The bats absolutely exploded today.
For the past week-and-a-half, the Blue Jays have been rolling along and hitting like the team they were expected to be, but today was a whole different animal, as they teed off for a season-high 12runs.
Jose Berrios allowed a two-run bomb to his former teammate Jorge Polanco in the first inning but it was all Blue Jays after that. Bo Bichette hit a solo dinger in the bottom of the first, Cavan Biggio ripped a two-run double in a four-run second inning, Alejandro Kirk hit a two-run bomb in the third, and Vladdy Jr. smacked a ball over the left field wall in the fourth. The Blue Jays would add a few more runs in garbage time and ultimately won 12-3.
It was the best game we’ve seen from Toronto’s bats all season, as they had 16 hits, six of which were for extra bases, and they walked six times while only striking out five times.
If you look around the league, a lot of teams have been teeing off lately as well. On Friday, the Giants put up 15 on the Marlins, the Cardinals put up 14 on the Cubs, the Yankees scored 10 on the Tigers, and both Houston and Philly scored 10. If you follow the MLB Home Run Tracker account on Twitter
, you’ll likely have noticed it’s been more active over the past few days as well.
Are guys remembering how to hit?! Is the weather getting warmer?!? Apparently, the dead ball is gone and the juiced ball is back!
According to Ballpark Pal, home runs over the course of April and most of May were happening much, much less than usual. Ballpark Pal notes that this changed at some point in mid-May, and the number of home runs seen around baseball has been skyrocketing back to normal.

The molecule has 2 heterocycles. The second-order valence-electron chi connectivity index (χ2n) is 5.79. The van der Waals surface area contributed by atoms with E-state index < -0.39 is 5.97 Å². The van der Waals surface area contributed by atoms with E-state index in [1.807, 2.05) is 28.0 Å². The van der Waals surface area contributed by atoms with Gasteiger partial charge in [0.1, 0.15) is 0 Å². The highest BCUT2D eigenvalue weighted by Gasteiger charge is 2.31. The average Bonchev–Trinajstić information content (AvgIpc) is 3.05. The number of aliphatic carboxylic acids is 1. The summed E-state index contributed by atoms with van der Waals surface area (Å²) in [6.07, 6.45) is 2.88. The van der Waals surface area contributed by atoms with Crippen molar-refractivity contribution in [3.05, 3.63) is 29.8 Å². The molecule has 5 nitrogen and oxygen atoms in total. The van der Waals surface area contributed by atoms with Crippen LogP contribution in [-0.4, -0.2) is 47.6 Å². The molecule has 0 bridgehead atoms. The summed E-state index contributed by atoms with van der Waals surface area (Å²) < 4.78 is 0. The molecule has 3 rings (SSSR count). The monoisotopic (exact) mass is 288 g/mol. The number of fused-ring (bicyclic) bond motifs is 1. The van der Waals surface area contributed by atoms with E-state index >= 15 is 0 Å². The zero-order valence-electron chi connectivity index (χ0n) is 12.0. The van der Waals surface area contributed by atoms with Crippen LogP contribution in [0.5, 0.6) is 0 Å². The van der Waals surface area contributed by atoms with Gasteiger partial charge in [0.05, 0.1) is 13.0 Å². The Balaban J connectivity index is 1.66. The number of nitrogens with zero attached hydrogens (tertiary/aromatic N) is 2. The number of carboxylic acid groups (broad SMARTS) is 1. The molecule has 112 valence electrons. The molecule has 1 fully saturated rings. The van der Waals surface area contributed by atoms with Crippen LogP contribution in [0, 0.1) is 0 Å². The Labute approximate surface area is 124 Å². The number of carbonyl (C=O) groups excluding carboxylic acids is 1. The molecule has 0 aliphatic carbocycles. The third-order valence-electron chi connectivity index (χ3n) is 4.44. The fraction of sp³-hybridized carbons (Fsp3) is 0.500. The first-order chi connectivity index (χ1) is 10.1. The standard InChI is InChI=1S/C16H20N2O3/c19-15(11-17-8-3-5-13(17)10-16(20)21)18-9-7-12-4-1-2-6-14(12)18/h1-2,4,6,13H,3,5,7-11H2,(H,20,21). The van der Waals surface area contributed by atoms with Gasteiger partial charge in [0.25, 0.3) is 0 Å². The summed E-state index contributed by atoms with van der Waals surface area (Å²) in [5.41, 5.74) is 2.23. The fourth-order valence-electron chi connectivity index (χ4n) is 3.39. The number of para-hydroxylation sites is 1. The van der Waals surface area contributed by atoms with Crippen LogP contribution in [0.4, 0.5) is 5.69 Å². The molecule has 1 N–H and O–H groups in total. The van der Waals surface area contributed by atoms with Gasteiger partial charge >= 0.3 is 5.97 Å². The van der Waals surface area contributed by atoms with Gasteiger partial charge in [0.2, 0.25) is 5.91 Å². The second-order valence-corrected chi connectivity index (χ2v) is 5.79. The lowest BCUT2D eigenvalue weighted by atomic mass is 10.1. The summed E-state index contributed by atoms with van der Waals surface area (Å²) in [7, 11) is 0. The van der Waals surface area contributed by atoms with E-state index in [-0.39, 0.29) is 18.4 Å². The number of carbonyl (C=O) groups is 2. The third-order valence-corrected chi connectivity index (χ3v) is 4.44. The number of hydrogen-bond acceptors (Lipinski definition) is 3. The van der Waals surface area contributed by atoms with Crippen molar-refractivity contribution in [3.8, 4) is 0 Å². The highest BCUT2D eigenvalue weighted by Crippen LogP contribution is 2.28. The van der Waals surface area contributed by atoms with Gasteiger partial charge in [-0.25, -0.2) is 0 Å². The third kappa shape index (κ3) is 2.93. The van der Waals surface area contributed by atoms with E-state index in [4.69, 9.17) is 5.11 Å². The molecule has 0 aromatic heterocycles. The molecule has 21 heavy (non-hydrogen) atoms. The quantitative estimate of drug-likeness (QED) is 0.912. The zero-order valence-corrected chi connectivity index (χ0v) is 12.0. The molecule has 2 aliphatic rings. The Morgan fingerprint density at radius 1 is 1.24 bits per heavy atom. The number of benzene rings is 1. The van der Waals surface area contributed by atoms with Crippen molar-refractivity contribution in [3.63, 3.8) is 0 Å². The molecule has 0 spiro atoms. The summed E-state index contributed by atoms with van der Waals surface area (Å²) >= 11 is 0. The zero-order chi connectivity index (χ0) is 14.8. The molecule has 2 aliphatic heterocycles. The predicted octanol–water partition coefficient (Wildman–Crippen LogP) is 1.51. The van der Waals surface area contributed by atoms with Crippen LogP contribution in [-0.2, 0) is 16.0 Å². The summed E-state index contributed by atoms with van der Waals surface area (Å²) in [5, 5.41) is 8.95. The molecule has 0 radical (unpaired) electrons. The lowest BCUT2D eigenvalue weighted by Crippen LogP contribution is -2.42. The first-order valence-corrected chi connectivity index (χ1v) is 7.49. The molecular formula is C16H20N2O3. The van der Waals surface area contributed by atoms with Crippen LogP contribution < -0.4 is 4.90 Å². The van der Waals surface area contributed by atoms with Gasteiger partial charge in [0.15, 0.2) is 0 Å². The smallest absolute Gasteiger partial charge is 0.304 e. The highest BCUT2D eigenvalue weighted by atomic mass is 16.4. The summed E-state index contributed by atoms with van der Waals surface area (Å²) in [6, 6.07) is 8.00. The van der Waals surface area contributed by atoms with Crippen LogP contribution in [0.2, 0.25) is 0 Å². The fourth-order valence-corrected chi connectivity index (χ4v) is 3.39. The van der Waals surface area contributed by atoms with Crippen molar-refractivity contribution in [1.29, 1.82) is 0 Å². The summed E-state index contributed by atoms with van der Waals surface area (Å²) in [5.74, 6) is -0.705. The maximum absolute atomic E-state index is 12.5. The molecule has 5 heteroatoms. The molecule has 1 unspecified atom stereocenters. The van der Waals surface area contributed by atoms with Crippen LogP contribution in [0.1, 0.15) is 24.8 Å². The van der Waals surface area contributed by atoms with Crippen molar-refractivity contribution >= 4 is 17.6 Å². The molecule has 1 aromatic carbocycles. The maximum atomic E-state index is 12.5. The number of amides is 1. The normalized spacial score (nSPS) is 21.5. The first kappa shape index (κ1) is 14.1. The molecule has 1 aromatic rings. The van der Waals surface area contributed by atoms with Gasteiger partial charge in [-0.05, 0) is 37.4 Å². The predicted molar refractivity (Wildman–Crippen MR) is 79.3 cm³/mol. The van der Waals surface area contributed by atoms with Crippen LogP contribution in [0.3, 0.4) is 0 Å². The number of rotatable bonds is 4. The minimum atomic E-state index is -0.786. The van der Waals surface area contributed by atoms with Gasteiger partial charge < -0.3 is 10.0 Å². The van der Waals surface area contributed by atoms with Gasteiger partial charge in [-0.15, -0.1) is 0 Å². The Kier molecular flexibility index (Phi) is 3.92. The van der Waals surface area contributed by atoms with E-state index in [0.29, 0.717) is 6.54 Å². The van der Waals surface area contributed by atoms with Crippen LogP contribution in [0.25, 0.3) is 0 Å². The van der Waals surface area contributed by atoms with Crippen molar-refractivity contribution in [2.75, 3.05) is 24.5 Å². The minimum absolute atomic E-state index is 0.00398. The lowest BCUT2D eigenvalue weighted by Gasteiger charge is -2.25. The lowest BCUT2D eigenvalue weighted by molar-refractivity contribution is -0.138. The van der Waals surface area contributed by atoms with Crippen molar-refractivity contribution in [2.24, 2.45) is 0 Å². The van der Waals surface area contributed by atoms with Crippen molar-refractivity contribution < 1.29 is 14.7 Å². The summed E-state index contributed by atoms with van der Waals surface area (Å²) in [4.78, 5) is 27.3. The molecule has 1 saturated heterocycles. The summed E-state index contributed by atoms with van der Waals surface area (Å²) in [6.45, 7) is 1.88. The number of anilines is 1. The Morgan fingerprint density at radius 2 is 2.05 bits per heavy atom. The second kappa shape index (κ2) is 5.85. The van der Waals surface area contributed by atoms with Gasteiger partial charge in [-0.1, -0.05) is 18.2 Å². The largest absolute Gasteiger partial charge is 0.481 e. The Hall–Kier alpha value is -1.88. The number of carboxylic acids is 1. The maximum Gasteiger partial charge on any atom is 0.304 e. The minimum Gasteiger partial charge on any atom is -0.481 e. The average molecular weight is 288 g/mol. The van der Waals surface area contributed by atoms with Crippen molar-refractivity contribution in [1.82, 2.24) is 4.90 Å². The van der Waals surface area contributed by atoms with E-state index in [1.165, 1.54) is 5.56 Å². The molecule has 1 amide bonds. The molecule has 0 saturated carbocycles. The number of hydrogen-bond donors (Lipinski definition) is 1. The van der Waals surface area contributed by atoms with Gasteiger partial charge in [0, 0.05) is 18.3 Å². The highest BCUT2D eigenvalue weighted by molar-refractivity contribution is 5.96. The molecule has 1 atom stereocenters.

On Monday night it was Chris Taylor’s turn to express befuddlement. The L.A. Dodgers utility player had smoked a fastball in the sixth inning and watched as it barely cleared the fence for a home run.
“That’s all I got,” Taylor said, explaining that he was surprised the baseball didn’t even make the seats despite his having flushed it. “The balls are doing weird things this year.”
Indeed they are. On any given day in this young season, hitters and pitchers find themselves baffled by the behaviour of the sphere that gives the sport its name. The ball is dead. The ball is slippery. Except for sometimes when it is neither of those things.
The players have certainly noticed. Chris Bassitt of the New York Mets rang alarm bells two weeks ago: “They’re all different,” he said. “The first inning they’re decent. The third inning they’re bad. The fourth inning they’re OK. The fifth inning they’re bad.” His general summary of the state of things with the ball: “Bad.”
The conspiracy theory was that Major League Baseball wanted to deaden the ball in order to take baseball back to what it was like years ago when fielding and stealing bases and all of that was more important. What happened instead was low-scoring games in which the ball would seemingly always die on the warning track when it appeared to be heading for the seats.
Anyways, all of this would track when it comes to the Blue Jays, as it coincides pretty closely with the beginning of their hot streak. The team looked completely limp for the first month-and-a-half of the season and now they’re hitting just like they were last season. Maybe hitting a normal baseball was all they needed!